Virtual Reality to Be Baked Right Into Android…with iOS Left In the Dust
If you’ve never read my thoughts about the future of Virtual Reality, I suggest you do so now. But in brief, mobile is “where it’s at”. Any of the hardware troubles presented by doing VR on a mobile platform–as compared to the plenty of horsepower for VR on multi-thousand dollar PCs–are being solved across the board. And manufacturers–even the smaller ones–are pushing VR hard. For example, Alcatel’s new OneTouch Idol 4S is going to ship in packaging that you can instantly fold into Google Cardboard. Obviously, on solving the problem of packaging waste, this is a damned clever idea, but it also speaks to how serious the Android platform is for VR. And Alphabet/Google, according to the Financial Times, is going to release an more serious VR headset for mobile devices to compete with *Scamsung’s (*purposeful spelling) Gear VR. Reports from the WSJ say that Google will also release a headset that doesn’t require a PC or a mobile device at all in 2016.
So the hardware is there or is coming fast, bottom line. But what about the software? Android is unique in that it has a multitude of VR-based apps. iOS has them, too, to be sure, but Android actually has multiple VR app repositories, not just the Google Cardboard repository. DodoVR (from DodoCase) and others are installable on Android, giving the consumer 3x to 4x the amount of VR options that any other platform offers.
But the if some reports are to be believed, the software end of VR is going to get a lot more serious. Apparently, Alphabet/Google is beginning to bake VR right into the Android operating system itself. What is this going to look like? Well, it’s all speculation at this point, but I think the gist is that when you are connecting to VR hardware, Android is going to transform into not just a simple presenter of VR apps (like the Google Cardboard app performs as), but will become a full operating system with the capabilities and advantages of VR taken to their logical conclusions and heights as a complete user interface.
My prediction is: Google is planning on Android being THE operating system for VR. Right now (minus SteamOS), most people are expecting Windows to be the system of (not so much) choice for Virtual Reality, largely due to the HTC Vive and the Oculus Rift being based there. But I think the future of VR will belong to the platform/OS that “thinks” VR from the bottom up…and not just as an add-on. And Android is poised to do that, and fortunately–as the aforementioned Alcatel story proves–even the smallest Android device manufacturers recognize it.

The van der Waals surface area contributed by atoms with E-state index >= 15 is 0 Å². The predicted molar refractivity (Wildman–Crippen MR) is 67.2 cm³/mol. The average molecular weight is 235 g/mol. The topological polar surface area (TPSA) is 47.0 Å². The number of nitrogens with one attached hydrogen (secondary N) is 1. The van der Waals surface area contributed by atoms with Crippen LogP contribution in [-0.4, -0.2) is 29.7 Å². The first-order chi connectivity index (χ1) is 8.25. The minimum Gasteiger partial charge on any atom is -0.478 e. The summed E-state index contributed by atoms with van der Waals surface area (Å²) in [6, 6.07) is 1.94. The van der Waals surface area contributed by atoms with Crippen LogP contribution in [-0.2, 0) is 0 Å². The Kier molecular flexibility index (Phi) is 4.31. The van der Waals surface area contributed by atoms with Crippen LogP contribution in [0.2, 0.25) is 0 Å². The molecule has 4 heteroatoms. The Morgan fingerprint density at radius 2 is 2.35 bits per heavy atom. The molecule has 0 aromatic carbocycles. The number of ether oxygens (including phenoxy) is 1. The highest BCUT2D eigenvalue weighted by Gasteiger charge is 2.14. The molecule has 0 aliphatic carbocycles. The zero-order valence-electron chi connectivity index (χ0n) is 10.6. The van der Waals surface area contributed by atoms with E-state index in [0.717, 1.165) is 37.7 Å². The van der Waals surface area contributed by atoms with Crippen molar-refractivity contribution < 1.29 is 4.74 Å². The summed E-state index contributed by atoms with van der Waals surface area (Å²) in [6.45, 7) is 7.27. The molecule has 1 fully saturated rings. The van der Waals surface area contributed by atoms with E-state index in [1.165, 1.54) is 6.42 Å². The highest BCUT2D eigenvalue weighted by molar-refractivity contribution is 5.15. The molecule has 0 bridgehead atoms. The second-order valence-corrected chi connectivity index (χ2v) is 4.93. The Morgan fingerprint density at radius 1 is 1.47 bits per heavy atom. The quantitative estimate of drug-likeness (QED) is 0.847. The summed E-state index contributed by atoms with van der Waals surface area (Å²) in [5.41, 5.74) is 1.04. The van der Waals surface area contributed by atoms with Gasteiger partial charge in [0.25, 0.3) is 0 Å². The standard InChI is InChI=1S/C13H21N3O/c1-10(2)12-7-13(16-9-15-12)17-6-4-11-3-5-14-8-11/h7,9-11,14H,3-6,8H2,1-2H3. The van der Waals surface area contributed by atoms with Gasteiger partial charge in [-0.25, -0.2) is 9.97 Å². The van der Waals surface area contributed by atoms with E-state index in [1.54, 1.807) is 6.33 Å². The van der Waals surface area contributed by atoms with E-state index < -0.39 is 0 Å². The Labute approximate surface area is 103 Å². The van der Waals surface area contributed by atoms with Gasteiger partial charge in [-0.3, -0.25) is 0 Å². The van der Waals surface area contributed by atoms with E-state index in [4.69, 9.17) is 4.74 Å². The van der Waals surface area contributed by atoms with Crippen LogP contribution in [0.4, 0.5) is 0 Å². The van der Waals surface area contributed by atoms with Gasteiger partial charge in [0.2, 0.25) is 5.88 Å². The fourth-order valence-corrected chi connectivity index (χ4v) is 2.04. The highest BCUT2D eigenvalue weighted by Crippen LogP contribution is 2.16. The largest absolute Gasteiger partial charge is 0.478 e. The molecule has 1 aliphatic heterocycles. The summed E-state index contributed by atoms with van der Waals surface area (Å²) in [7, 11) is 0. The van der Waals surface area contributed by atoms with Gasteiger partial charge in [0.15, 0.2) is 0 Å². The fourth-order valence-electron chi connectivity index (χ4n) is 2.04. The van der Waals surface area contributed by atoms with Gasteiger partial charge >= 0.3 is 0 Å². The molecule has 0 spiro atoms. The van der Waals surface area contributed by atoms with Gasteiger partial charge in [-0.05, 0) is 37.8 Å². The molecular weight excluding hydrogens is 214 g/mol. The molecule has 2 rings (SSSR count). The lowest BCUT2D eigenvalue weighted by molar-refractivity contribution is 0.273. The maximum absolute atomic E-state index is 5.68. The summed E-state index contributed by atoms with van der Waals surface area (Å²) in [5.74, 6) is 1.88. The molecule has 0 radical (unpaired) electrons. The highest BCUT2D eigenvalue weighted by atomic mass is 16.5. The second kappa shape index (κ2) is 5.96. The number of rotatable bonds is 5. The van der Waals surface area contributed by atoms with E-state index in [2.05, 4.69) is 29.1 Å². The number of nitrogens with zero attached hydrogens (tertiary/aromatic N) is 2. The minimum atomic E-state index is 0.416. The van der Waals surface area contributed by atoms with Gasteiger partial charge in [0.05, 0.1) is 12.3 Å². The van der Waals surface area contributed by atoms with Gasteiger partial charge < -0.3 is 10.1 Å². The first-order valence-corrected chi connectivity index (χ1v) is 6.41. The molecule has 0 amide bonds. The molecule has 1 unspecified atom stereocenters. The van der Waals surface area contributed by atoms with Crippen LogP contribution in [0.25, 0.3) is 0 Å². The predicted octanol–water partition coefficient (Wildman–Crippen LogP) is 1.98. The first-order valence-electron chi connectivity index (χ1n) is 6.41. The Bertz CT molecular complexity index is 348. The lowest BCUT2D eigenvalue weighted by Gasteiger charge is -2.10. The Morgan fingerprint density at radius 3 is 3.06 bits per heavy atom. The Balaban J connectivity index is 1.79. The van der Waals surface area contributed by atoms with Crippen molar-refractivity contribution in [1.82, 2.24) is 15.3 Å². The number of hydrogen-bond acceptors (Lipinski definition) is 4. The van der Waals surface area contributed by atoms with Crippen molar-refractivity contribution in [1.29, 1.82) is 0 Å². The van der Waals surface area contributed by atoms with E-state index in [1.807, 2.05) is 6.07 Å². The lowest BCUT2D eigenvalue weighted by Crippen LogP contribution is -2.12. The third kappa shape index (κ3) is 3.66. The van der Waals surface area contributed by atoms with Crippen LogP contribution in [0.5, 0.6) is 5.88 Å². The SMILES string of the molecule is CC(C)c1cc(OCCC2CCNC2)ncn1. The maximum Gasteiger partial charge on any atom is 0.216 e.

Where does iOS stand in all of this? While Apple certainly had pioneered the touch interface with the iPhone, Apple has been behind the ball in implementing even touch and other physical developments in UI ever since. Granted, I actually appreciate that Apple has not put touchscreens on their laptops (I hate them on laptops, personally), many people love having touchscreens on their laptops, and they love the whole convertible-style machines like the Microsoft Surface series (which Apple is only now admitting is a “thing”, as seen by their iPad Pro…but it’s too little too late, the Surface is owning that whole space). And while Apple has applied for some VR patents, they are, as I said, behind the ball. And the Microsoft Surface vs. iPad Pro shows that the theory that “Apple does it last, but does it best” is no longer true. Apple can’t afford to let other companies be first now, otherwise they’ll have more failures like the Apple TV’s lack of market share that they lost to Roku and Amazon’s Fire TV. So unless Apple is secretly making massive changes to iOS, they are effectively decades behind what is already going on with Android.
SIDE NOTE: I’ve theorized that Microsoft is actually planning on a “premium” operating system in the future, for reasons other than Virtual Reality, of course…at least initially. Microsoft is banking heavy on its impressive HoloLens AR/MR technology, and so there’s the chance (which I hadn’t thought of until now) that they may also have a VR/AR/MR “at the core” operating system coming in the future. You can read more about it in my post: “Windows 10 is the New DOS“.
In the end, despite the horsepower that PCs can bring to the VR experience, that horsepower is there as a band-aid to give a great VR experience on top of a traditional OS that is already resource hungry and loaded with other demanding software. An operating system that is implementing VR from its very core has all the edge it needs, regardless if its on significantly less powerful hardware.
And it looks like that operating system is going to be Android.